Preparation for Upper Division Physics (general advice in doing well)

In summary: Grad school in geophysics is definitely tougher than grad school in ordinary physics. You will need to have a stronger research record and have a better understanding of earth science concepts.
  • #1
phazon100
5
0
and grad school as well.

Hi, I'm a physics major at UCSD (3rd best UC school; behind UCLA and UC Berkeley) , and I'm looking for general advice in doing well in my upper division courses, since I'm fairly nervous. I know I will be in smaller classes filled with the next Einsteins and Feynmans. ( I performed respectably this quarter, with an A in my only physics class). I basically have three months to prepare. I will be taking classical mechanics, Electromagnetism, Comp. Physics ( involves mathmatica), and an Earth science elective this fall (since I want to go to grad school and earn a M.S in geophysics).

The required text for my classical mechanics course is Taylor; for E &M, Griffiths . I'm going to do some self-studying during my free time this summer, so I can have some extra time to master the concepts. A few of my friends who've been successful in their physics courses did some self-studying. I figure this is the best approach, since it takes time for me to understand and digest the physics material, considering that my university operates on the quarter system.

http://www.ucsd.edu/catalog/courses/PHYS.html

Unfortunately, I only have this summer and next to get some research under my belt if I wish to apply to grad school starting next year. My physics advisor told me to speak with the Earth science department .

Anyways, I'm open to any general advice (keeping my math sharp, for example), as I mentioned. Thanks.
 
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  • #2
Both classes should be pretty heavy on math. Differential equations for mechanics, and vector calculus for E&M. In fact, the first chapter of Griffiths E&M is just math review. Have you taken a math methods course? If not, I would start with reviewing those things. Fortunately, I think both of those books are pretty decent, so you might just start reading and trying problems and see how you feel. Study methods for different people will vary, so figure out what works best for you.
 
  • #3
I've taken courses in differential equations, linear algebra and cal I-III (including vector calculus). Yeah, I will do some review as well.

Thanks.

And do you guys know anything about computational physics. That class seems to worry me a bit (mainly because I'm not familiar with the class in general ).

I will do some problems from the texts as well.

One last thing: is anyone familiar with the grad school admissions for geophysics programs as opposed to ordinary physics programs. It appears to me that geophysics is found in Earth science/geology departments.
 

Related to Preparation for Upper Division Physics (general advice in doing well)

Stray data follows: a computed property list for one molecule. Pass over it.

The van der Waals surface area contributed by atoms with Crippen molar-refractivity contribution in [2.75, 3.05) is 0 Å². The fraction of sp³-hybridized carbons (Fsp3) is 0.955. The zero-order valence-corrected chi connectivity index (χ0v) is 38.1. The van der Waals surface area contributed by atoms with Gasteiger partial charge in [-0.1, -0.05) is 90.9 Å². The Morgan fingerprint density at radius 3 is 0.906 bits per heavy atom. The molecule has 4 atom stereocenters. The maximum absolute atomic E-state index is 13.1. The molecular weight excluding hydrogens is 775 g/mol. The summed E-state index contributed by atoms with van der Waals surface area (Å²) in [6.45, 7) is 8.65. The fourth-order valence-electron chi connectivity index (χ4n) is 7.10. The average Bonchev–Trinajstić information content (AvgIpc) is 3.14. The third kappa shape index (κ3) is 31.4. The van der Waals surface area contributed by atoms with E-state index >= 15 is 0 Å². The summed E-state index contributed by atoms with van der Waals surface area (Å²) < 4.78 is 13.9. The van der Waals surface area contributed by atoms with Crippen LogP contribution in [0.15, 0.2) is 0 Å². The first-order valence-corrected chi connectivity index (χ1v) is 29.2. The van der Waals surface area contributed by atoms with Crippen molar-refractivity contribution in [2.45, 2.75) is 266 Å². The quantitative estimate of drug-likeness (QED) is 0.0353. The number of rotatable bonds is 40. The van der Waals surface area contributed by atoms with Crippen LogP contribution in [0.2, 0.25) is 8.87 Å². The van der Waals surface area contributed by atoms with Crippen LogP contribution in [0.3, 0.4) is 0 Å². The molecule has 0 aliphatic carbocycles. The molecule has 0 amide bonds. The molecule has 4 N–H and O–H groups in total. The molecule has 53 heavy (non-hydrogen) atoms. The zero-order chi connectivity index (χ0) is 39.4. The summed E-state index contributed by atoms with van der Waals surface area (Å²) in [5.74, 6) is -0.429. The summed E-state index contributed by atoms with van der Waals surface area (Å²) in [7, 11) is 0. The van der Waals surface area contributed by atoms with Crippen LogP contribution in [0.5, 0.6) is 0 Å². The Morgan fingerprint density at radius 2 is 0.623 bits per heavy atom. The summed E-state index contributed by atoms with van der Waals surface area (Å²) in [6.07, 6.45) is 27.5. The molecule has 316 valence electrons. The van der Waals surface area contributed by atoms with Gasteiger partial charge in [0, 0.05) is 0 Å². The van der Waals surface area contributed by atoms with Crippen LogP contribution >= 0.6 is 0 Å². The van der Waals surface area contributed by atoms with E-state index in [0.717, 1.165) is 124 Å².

1. How should I prepare for upper division physics courses?

In order to do well in upper division physics courses, it is important to have a strong foundation in the fundamentals of physics. This includes understanding concepts such as vectors, calculus, and mechanics. It is also helpful to review material from previous physics courses, as many upper division courses build upon this knowledge.

2. What study strategies should I use for upper division physics courses?

Some effective study strategies for upper division physics courses include practicing problem-solving regularly, seeking help from professors or teaching assistants when needed, and forming study groups with classmates. It is also important to stay organized and manage your time effectively.

3. How can I improve my problem-solving skills in upper division physics courses?

One way to improve problem-solving skills in upper division physics courses is to practice solving a variety of problems. This will help you become familiar with different types of problems and develop strategies for approaching them. It is also helpful to understand the underlying concepts behind the problems and to break them down into smaller, manageable steps.

4. What resources are available for students preparing for upper division physics courses?

There are many resources available for students preparing for upper division physics courses. These may include textbooks, online resources, study guides, and practice problems. Your university may also offer tutoring services or study groups specifically for upper division physics courses.

5. How can I balance studying for upper division physics courses with other coursework and commitments?

Balancing coursework and commitments can be challenging, but it is important to prioritize your time and manage your workload effectively. This may involve creating a study schedule, breaking down tasks into smaller, manageable chunks, and seeking help when needed. It is also important to take breaks and make time for self-care to avoid burnout.

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